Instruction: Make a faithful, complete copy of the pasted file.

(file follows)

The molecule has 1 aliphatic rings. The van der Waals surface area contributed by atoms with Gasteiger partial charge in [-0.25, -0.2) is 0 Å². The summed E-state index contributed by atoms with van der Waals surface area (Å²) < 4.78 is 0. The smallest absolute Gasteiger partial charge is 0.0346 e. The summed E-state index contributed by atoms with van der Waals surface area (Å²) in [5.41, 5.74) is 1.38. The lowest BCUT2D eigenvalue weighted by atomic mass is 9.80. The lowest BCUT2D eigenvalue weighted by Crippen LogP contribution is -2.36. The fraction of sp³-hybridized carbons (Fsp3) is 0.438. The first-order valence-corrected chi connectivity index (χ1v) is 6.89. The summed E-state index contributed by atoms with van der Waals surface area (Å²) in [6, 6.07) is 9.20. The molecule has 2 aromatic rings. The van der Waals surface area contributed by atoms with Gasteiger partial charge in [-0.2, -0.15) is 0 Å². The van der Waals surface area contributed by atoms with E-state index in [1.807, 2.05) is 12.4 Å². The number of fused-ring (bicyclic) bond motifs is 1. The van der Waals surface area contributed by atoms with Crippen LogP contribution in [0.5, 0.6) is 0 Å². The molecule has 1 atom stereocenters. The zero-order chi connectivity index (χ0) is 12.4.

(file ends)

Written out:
The molecule has 1 aliphatic rings. The van der Waals surface area contributed by atoms with Gasteiger partial charge in [-0.25, -0.2) is 0 Å². The summed E-state index contributed by atoms with van der Waals surface area (Å²) < 4.78 is 0. The smallest absolute Gasteiger partial charge is 0.0346 e. The summed E-state index contributed by atoms with van der Waals surface area (Å²) in [5.41, 5.74) is 1.38. The lowest BCUT2D eigenvalue weighted by atomic mass is 9.80. The lowest BCUT2D eigenvalue weighted by Crippen LogP contribution is -2.36. The fraction of sp³-hybridized carbons (Fsp3) is 0.438. The first-order valence-corrected chi connectivity index (χ1v) is 6.89. The summed E-state index contributed by atoms with van der Waals surface area (Å²) in [6, 6.07) is 9.20. The molecule has 2 aromatic rings. The van der Waals surface area contributed by atoms with Gasteiger partial charge in [-0.2, -0.15) is 0 Å². The van der Waals surface area contributed by atoms with E-state index in [1.807, 2.05) is 12.4 Å². The number of fused-ring (bicyclic) bond motifs is 1. The van der Waals surface area contributed by atoms with Crippen LogP contribution in [0.5, 0.6) is 0 Å². The molecule has 1 atom stereocenters. The zero-order chi connectivity index (χ0) is 12.4.